Yes, you can get a mortgage even with less-than-stellar credit. But it does cost more. Indeed, it costs quite a bit more, over the life of a 30-year loan.

A recent study estimates that mediocre or bad credit can cost borrowers anywhere from $50,000 to $130,000 more over the span of a 30-year mortgage.

But that was using nationwide numbers, assuming a mortgage of $250,000. Here in Hawaii, where the average single-family home is now selling for around $800,000, the cost is even higher. It’s therefore even more important for Hawaii residents to pay attention to their credit histories and pay bills on time.

So what does “good credit” look like?
According to the Fair, Isaac Corporation – the company that sells credit data to the major credit bureaus, a good credit score runs from about 670 up – and a “very good score” would be anything above 740.

Lenders know that only about 2 percent of borrowers with credit scores in the 740-799 range are likely to default. That probability is just 1 percent for borrowers with credit scores of “exceptional” credit of 800 or more. So these are the borrowers that qualify for the best rates.

For those with credit scores lower than about 670, you’ll probably see interest rates that are a little higher than those with the stratospheric credit scores are paying. And below about 580, you may have some trouble finding a lender, unless you’re bringing something extra to the table like a large down payment.

Hawaii Credit Facts
The average credit score in Hawaii is 693.
The average credit score of a homebuyer, nationwide, is 728.
Only 6.28 percent of all homebuyers had credit scores below 620.
Source: Experian State of Credit Report – 2017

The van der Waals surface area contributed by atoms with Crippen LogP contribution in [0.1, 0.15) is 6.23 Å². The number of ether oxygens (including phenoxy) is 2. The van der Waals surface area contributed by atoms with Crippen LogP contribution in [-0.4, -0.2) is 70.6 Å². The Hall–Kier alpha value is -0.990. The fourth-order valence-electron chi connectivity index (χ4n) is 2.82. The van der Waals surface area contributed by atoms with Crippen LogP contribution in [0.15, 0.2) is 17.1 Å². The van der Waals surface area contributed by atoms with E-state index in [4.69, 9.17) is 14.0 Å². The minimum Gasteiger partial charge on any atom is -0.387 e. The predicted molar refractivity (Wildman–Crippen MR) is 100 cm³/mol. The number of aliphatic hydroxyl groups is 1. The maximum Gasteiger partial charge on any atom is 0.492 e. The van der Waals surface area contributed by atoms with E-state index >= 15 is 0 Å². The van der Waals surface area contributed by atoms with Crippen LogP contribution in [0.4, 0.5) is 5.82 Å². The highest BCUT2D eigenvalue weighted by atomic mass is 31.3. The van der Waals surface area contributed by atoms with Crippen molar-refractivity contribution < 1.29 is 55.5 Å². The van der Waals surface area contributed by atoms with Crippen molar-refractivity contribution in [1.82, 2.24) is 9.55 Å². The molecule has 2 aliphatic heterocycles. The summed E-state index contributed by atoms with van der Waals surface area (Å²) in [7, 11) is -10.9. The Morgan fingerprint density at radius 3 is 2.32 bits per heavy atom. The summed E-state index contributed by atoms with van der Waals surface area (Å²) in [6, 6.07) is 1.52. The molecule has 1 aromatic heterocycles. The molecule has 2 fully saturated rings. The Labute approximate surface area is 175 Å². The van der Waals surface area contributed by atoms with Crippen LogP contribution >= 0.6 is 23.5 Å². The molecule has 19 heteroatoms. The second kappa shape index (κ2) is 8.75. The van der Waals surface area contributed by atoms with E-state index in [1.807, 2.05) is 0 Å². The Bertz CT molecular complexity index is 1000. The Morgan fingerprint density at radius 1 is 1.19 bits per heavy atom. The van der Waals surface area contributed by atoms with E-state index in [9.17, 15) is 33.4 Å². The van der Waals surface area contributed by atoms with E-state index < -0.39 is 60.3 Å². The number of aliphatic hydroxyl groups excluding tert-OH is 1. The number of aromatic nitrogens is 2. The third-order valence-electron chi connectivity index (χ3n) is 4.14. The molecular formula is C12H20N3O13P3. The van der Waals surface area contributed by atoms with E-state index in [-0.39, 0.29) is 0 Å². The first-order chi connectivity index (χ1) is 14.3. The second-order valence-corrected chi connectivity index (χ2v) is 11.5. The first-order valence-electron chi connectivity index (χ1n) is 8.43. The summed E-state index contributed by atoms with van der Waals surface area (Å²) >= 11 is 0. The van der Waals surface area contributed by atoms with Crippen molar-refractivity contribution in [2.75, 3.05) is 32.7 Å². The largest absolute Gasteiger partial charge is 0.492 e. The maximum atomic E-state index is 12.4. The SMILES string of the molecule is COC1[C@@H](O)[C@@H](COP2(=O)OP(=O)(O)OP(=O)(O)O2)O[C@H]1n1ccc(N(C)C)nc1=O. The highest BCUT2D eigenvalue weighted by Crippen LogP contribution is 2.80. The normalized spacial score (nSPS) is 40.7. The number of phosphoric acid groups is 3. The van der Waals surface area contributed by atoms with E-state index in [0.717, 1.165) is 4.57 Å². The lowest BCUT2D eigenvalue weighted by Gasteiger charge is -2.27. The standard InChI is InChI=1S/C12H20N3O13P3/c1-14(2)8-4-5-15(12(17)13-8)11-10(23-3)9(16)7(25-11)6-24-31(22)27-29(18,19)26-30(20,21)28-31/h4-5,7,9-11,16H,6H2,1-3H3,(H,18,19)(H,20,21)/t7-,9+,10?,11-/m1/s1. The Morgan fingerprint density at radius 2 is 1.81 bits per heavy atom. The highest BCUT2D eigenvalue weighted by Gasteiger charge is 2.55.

What does it take to get a loan?
Generally, FHA mortgages require a credit score of 580 or greater to qualify for their low 3.5 percent down payments, but you can theoretically qualify with a credit score as low as 500 if you have 10 percent to put down. In practice, though, individual lenders usually overlay their own criteria and are looking for scores a little higher than the bare minimums allowable for the FHA.

To be competitive for most other loans, including USDA loans, conventional mortgages and FHA 203(k) loans (for homes needing significant work) you want to be applying with a score of about 620 or better.

‘A’ohe pu’u ki’eki’e ke ho’a’o ‘ia e pi’i.
“No cliff is so tall it cannot be climbed.” –Hawaiian proverb

For VA loans, there’s no formal minimum credit score, but you’ll get the best results with a credit score of at least 640.

This isn’t to say it’s impossible to get a mortgage even with weaker credit scores. It isn’t. But you will probably have fewer options, and you’ll have to pay a higher interest rate to compensate lenders for the risk.

So what’s the cost of mediocre credit?
Well, estimates vary. But one study in early 2018 found that borrowers with scores of 620-639 paid an average of 0.75 percentage points (basis points) more than borrowers with credit scores of 760 or above (i).

Borrowers with scores of 680-719 paid 30 basis points more.

So at the time of the study, in December 2017, the average interest rates on new loans actually originated was as follows:

TABLE 1. Average mortgage interest rates, by credit score, 30-year loans

FICO Score Average APR Spread
All Loans 4.42%
760 or better 4.26%
720-759 4.31% 5 basis points
680-719 4.56% 30 basis points